2 former members trade jabs over woes
The housing authority is asking for its $200,000 back.
By LAURE CIOFFI
VINDICATOR PENNSYLVANIA BUREAU
NEW CASTLE, Pa. -- While Affordable Housing of Lawrence County deconstructs, two former board members began taking shots at each other for its problems.
The organization is now under investigation by the U.S. Department of Housing and Urban Development and has been asked to repay a $200,000 low-interest loan the Lawrence County Housing Authority gave it when Affordable Housing was created in 2003.
Donald Conti, who is also known as "Ducky," questioned Affordable Housing's former president, Robert Evanick, about the embattled nonprofit's contract to collect coins from laundry machines at the county housing authority high rises. Conti was the most recent Affordable Housing board member to resign in January.
Evanick was the first to resign in December. Evanick is also the executive director of the county housing authority, and Conti is also a member of that board.
Three other Affordable Housing board members resigned between Evanick and Conti.
Coin machine questions
During Thursday's public housing authority meeting, Conti asked Evanick whose idea it was to give the laundry machine concessions to Affordable Housing. Conti joined Affordable Housing in 2004, and the agreement to collect the money was made in 2003.
"You said you wanted to do it," Evanick said to Conti. "You came in and took the records and you wanted to collect the quarters. You just came in and took it. You and Jon LiBrandi came in and took control."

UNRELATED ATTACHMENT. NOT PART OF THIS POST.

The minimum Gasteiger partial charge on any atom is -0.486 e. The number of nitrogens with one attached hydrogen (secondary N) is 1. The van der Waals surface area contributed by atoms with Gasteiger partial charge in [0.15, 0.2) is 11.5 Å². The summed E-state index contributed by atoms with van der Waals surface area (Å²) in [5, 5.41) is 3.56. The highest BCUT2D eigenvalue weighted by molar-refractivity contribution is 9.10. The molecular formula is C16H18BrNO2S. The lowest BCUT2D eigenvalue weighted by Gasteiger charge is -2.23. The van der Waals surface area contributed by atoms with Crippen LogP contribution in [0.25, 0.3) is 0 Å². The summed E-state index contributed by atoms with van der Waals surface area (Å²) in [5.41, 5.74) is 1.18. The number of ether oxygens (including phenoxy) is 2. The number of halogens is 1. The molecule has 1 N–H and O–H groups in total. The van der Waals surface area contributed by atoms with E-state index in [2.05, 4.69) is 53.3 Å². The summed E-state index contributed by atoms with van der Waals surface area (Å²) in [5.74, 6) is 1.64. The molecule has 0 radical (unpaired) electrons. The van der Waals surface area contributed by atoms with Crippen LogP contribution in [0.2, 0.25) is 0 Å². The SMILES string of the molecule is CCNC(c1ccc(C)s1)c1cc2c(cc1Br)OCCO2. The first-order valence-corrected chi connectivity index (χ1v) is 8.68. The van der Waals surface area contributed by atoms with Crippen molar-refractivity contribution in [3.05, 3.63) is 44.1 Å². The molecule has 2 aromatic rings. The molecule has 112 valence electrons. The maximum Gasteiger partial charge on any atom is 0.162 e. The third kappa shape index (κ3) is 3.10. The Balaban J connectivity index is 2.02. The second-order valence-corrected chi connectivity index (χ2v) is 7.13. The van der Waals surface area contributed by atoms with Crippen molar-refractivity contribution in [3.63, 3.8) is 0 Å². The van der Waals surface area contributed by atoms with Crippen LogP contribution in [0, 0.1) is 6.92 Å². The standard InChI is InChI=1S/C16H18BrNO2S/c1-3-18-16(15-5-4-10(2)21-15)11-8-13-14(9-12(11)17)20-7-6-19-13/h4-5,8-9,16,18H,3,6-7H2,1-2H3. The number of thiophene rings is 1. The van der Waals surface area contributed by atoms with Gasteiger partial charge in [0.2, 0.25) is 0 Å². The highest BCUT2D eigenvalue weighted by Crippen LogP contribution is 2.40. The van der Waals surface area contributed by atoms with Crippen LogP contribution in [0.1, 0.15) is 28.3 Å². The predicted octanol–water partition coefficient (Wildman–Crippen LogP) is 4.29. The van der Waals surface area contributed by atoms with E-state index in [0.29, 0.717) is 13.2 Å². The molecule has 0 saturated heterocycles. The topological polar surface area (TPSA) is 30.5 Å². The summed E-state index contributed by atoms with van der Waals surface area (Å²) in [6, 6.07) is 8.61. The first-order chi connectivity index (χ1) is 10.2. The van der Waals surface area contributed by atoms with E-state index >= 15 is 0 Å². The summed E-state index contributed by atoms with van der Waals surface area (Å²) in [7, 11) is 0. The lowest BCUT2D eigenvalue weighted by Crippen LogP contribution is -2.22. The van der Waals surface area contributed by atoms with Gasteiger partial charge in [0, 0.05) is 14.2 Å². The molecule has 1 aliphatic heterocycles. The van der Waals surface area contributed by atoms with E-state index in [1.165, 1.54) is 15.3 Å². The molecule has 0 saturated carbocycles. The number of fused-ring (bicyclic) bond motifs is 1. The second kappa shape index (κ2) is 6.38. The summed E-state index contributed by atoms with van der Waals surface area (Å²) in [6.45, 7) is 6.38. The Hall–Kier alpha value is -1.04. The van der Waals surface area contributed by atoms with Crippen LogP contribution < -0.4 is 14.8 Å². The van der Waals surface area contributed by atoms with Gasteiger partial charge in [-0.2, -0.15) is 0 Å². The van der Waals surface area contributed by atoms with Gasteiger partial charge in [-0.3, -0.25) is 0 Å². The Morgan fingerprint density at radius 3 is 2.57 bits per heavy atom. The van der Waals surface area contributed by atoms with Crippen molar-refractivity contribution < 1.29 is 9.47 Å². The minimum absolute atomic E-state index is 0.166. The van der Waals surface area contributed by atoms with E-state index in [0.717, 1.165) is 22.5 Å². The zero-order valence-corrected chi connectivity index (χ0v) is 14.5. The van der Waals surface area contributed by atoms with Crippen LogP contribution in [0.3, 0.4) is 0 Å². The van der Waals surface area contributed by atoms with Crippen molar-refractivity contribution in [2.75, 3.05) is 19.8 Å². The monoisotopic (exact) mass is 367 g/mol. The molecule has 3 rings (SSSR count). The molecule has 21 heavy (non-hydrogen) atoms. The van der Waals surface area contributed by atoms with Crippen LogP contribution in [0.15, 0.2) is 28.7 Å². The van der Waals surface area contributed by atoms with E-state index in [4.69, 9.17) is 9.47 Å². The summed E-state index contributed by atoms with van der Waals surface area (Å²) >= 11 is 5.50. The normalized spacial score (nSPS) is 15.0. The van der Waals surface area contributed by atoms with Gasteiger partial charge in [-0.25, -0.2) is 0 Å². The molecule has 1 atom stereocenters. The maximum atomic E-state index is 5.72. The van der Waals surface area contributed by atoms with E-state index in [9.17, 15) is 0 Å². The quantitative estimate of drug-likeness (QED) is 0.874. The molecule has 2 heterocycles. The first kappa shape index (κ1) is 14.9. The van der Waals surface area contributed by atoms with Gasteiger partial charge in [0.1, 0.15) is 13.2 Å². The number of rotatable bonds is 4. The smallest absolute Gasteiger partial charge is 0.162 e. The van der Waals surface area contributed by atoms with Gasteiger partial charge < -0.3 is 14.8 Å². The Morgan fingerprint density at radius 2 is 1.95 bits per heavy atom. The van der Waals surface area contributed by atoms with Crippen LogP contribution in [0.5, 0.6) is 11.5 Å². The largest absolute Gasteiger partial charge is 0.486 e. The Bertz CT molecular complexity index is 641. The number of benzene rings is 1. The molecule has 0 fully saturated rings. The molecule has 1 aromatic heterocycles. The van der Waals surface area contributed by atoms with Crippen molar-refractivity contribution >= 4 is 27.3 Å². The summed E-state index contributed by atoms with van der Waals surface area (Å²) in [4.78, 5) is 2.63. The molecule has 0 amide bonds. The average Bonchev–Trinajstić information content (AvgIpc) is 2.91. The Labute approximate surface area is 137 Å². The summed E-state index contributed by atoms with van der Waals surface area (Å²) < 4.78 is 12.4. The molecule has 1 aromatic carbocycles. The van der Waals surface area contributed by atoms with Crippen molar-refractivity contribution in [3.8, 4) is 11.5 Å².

Conti, however, contends the agreement to collect the money was made before he was on Affordable Housing's board.
Conti has said that Affordable Housing board member Jon LiBrandi was responsible for the collections until his death after a September 2005 motorcycle crash. Conti, who has muscular dystrophy and walks with crutches, said he took over the collections in October and November with a helper but did not collect any money in December because he could not find anyone to help.
Conti said Thursday that he kept more than $600 in quarters from those two months in his car trunk until he resigned from the board in January. He then turned them over to Deno DeLorenzo, an accountant who was asked to join the board in January.
Source of controversy
The laundry concessions have become a source of controversy since DeLorenzo released a balance sheet of Affordable Housing's expenses and profits that he prepared for HUD as part of its investigation.
DeLorenzo showed that no money was collected for the laundry machines in 2005, but that a $4,563.36 commission was paid to the housing authority. DeLorenzo could not explain the discrepancy.
Housing Authority chairman Robert Heath said Thursday he wanted to the housing authority to take control of the laundry machines in 2004, but he couldn't get any support from fellow board members.
Evanick said he intends to send Affordable Housing another letter requesting that it repay the $200,000 loan from 2003.
It's unclear whether the nonprofit can repay the loan.
It garnered scrutiny in December after buying seven duplexes, triplexes and four-plexes for prices well above their county assessed values. Affordable Housing had bought an eighth house the previous summer from a county tax sale. The group took out a $250,000 bank loan for the houses.
Earlier this year the group reported it had about $4,000 of the $200,000 housing authority loan left. Board members have said they spent most of the first $200,000 on consultant and architects fees for a failed project to build new housing in Union Township for the disabled.